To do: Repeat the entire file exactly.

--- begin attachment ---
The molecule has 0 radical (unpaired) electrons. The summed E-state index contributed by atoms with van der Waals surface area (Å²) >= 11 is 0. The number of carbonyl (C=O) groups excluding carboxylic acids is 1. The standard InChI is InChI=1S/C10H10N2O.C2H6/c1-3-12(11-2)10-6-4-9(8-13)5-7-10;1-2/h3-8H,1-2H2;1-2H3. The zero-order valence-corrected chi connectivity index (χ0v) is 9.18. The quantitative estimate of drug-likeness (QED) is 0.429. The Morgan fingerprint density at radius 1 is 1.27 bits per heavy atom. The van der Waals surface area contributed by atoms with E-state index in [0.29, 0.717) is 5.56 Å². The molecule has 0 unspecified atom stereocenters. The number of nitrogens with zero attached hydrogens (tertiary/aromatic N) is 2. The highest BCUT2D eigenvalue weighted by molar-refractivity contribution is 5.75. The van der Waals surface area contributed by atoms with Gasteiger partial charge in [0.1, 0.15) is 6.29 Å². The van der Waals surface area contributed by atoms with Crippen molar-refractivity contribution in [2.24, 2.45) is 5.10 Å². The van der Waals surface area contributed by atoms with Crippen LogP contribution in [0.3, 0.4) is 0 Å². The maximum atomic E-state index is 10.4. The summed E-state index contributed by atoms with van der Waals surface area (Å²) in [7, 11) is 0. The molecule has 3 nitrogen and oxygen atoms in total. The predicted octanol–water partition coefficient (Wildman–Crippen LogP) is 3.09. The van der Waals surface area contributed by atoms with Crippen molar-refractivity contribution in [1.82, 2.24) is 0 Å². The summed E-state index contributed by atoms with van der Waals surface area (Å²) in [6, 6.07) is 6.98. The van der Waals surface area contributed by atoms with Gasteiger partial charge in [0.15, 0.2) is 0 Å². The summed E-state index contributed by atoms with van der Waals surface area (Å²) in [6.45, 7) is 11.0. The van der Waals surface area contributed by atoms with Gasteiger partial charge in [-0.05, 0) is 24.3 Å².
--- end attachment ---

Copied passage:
The molecule has 0 radical (unpaired) electrons. The summed E-state index contributed by atoms with van der Waals surface area (Å²) >= 11 is 0. The number of carbonyl (C=O) groups excluding carboxylic acids is 1. The standard InChI is InChI=1S/C10H10N2O.C2H6/c1-3-12(11-2)10-6-4-9(8-13)5-7-10;1-2/h3-8H,1-2H2;1-2H3. The zero-order valence-corrected chi connectivity index (χ0v) is 9.18. The quantitative estimate of drug-likeness (QED) is 0.429. The Morgan fingerprint density at radius 1 is 1.27 bits per heavy atom. The van der Waals surface area contributed by atoms with E-state index in [0.29, 0.717) is 5.56 Å². The molecule has 0 unspecified atom stereocenters. The number of nitrogens with zero attached hydrogens (tertiary/aromatic N) is 2. The highest BCUT2D eigenvalue weighted by molar-refractivity contribution is 5.75. The van der Waals surface area contributed by atoms with Gasteiger partial charge in [0.1, 0.15) is 6.29 Å². The van der Waals surface area contributed by atoms with Crippen molar-refractivity contribution in [2.24, 2.45) is 5.10 Å². The van der Waals surface area contributed by atoms with Crippen LogP contribution in [0.3, 0.4) is 0 Å². The maximum atomic E-state index is 10.4. The summed E-state index contributed by atoms with van der Waals surface area (Å²) in [7, 11) is 0. The molecule has 3 nitrogen and oxygen atoms in total. The predicted octanol–water partition coefficient (Wildman–Crippen LogP) is 3.09. The van der Waals surface area contributed by atoms with Crippen molar-refractivity contribution in [1.82, 2.24) is 0 Å². The summed E-state index contributed by atoms with van der Waals surface area (Å²) in [6, 6.07) is 6.98. The van der Waals surface area contributed by atoms with Gasteiger partial charge in [0.15, 0.2) is 0 Å². The summed E-state index contributed by atoms with van der Waals surface area (Å²) in [6.45, 7) is 11.0. The van der Waals surface area contributed by atoms with Gasteiger partial charge in [-0.05, 0) is 24.3 Å².